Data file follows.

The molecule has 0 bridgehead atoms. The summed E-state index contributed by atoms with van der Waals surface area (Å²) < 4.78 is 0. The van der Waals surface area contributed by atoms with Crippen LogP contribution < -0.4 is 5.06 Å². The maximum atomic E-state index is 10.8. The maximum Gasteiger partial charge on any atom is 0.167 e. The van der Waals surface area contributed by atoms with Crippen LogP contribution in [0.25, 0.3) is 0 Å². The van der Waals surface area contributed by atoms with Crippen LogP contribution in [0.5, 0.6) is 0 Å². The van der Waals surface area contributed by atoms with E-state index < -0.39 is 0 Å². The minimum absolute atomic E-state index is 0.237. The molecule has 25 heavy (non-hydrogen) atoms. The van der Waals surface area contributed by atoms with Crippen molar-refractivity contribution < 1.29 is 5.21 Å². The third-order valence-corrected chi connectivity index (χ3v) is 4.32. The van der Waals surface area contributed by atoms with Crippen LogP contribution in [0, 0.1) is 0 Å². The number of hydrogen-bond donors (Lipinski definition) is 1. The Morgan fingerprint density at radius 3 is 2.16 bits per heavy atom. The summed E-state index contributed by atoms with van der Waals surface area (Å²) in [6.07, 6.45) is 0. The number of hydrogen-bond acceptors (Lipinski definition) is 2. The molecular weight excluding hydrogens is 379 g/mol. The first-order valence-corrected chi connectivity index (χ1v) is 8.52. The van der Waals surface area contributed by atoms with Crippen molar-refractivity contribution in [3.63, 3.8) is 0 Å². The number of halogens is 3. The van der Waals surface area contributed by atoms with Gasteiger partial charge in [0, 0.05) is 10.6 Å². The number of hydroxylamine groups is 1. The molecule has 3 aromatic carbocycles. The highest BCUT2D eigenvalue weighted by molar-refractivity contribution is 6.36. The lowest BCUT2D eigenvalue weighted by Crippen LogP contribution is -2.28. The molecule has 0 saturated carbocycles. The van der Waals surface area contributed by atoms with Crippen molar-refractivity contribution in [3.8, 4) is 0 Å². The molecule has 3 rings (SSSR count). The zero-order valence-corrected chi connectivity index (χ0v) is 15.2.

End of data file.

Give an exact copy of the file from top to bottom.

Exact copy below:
The molecule has 0 bridgehead atoms. The summed E-state index contributed by atoms with van der Waals surface area (Å²) < 4.78 is 0. The van der Waals surface area contributed by atoms with Crippen LogP contribution < -0.4 is 5.06 Å². The maximum atomic E-state index is 10.8. The maximum Gasteiger partial charge on any atom is 0.167 e. The van der Waals surface area contributed by atoms with Crippen LogP contribution in [0.25, 0.3) is 0 Å². The van der Waals surface area contributed by atoms with Crippen LogP contribution in [0.5, 0.6) is 0 Å². The van der Waals surface area contributed by atoms with E-state index < -0.39 is 0 Å². The minimum absolute atomic E-state index is 0.237. The molecule has 25 heavy (non-hydrogen) atoms. The van der Waals surface area contributed by atoms with Crippen molar-refractivity contribution < 1.29 is 5.21 Å². The third-order valence-corrected chi connectivity index (χ3v) is 4.32. The van der Waals surface area contributed by atoms with Crippen LogP contribution in [0, 0.1) is 0 Å². The number of hydrogen-bond donors (Lipinski definition) is 1. The Morgan fingerprint density at radius 3 is 2.16 bits per heavy atom. The summed E-state index contributed by atoms with van der Waals surface area (Å²) in [6.07, 6.45) is 0. The number of hydrogen-bond acceptors (Lipinski definition) is 2. The molecular weight excluding hydrogens is 379 g/mol. The first-order valence-corrected chi connectivity index (χ1v) is 8.52. The van der Waals surface area contributed by atoms with Crippen molar-refractivity contribution in [3.63, 3.8) is 0 Å². The number of halogens is 3. The van der Waals surface area contributed by atoms with Gasteiger partial charge in [0, 0.05) is 10.6 Å². The number of hydroxylamine groups is 1. The molecule has 3 aromatic carbocycles. The highest BCUT2D eigenvalue weighted by molar-refractivity contribution is 6.36. The lowest BCUT2D eigenvalue weighted by Crippen LogP contribution is -2.28. The molecule has 0 saturated carbocycles. The van der Waals surface area contributed by atoms with Crippen molar-refractivity contribution in [3.8, 4) is 0 Å². The molecule has 3 rings (SSSR count). The zero-order valence-corrected chi connectivity index (χ0v) is 15.2.